We soon reached the mountain range we had to cross, and on our way often ascended such elevated spots that we had a free view extending as far back as the capital. On the top of the mountain (Alta da Serra, sixteen miles from Mendoza) we found a venda. From this spot the distance to Morroqueimado is sixteen miles, which took us a long time, as the road is either up or down hil the whole way. We were continually surrounded by the most magnificent woodlands, and were only rarely reminded by a small plantation of kabi, {39} or mil, that we were in the neighbourhood of men. We did not perceive the little town until we had surmounted the last eminence and were in its immediate vicinity. It lies in a large and picturesque hollow, surrounded by mountains at an elevation of 3,200 feet above the level of the sea. As night was near at hand, we were glad enough to reach our lodgings, which were situated on one side of the town, in the house of a German named Linderoth; they were very comfortable, and, as we afterwards found, exceedingly reasonable, seeing that for our rooms and three good meals a-day we only paid one milreis (2s.


5th October. The small town of Novo Friburgo, or Morroqueimado, was founded about fifteen years since by French, Swiss, and Germans. It contains not quite a hundred substantial houses, the greater part of which form an extremely broad street, while the others lie scattered about, here and there.

We had already heard, in Rio Janeiro, a great deal of the Messrs.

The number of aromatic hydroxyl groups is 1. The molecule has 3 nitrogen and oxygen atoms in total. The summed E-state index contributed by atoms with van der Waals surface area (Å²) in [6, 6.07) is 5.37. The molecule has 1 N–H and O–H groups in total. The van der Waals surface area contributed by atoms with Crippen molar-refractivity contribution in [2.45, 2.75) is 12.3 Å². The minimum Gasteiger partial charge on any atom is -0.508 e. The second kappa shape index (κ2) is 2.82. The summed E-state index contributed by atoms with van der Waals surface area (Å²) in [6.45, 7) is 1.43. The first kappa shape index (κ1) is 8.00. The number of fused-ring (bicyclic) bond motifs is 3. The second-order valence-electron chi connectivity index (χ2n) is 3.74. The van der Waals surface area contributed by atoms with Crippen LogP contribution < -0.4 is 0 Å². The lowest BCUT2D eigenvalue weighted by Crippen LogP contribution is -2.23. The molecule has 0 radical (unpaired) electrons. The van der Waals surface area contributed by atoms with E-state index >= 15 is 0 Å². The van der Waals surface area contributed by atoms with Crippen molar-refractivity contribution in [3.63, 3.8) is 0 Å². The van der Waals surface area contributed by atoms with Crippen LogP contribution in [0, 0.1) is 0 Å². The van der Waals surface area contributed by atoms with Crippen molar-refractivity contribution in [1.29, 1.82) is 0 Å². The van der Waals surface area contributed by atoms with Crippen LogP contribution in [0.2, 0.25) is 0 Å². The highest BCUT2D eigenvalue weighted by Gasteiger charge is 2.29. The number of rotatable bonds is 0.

Beske and Freese, and been particularly recommended not to forget to pay a visit to each. Herr Beske is a naturalist, and resides here with his wife, who is almost as scientific as himself. We enjoyed many an hour in their entertaining society, and were shown many interesting collections of quadrupeds, birds, serpents, insects, etc.; the collection of these last, indeed, was more rich and remarkable than that in the Museum of Rio Janeiro. Herr Beske has always a great many orders from Europe to send over various objects of natural history. Herr Freese is the director and proprietor of an establishment for boys, and preferred establishing his school in this cool climate than in the hot town beneath. He was kind enough to show us all his arrangements. As it was near evening when we paid our visit, school was already over; but he presented all his scholars to us, made them perform a few gymnastic exercises, and proposed several questions on geography, history, arithmetic, etc., which, without exception, they answered very carefully and correctly. His establishment receives sixty boys, and was quite full, although the annual charge for each boy is one thousand milreis (108 pounds 6s. 8d.).

6th October. We had at first intended to stop only one day in Novo Friburgo, and then continue our journey. Unfortunately, however, the wound which the Count had received on our excursion to Petropolis became, through the frequent use of the hand and the excessive heat, much worse; inflammation set in, and he was consequently obliged to give up all ideas of going any further.

With my wounds I was more fortunate, for, as they were on the upper part of the arm, I had been enabled to pay them a proper degree of care and attention; they were now proceeding very favourably, and neither dangerous nor troublesome. I had, therefore, no resource left but either to pursue my journey alone, or to give up the most interesting portion of it, namely, my visit to the Indians. To this last idea I could by no means reconcile myself; I inquired, therefore, whether the journey could be made with any degree of safety, and as I received a sort of half-satisfactory answer, and Herr Lindenroth found me also a trusty guide, I procured a good double-barrelled pistol and set out undaunted upon my trip.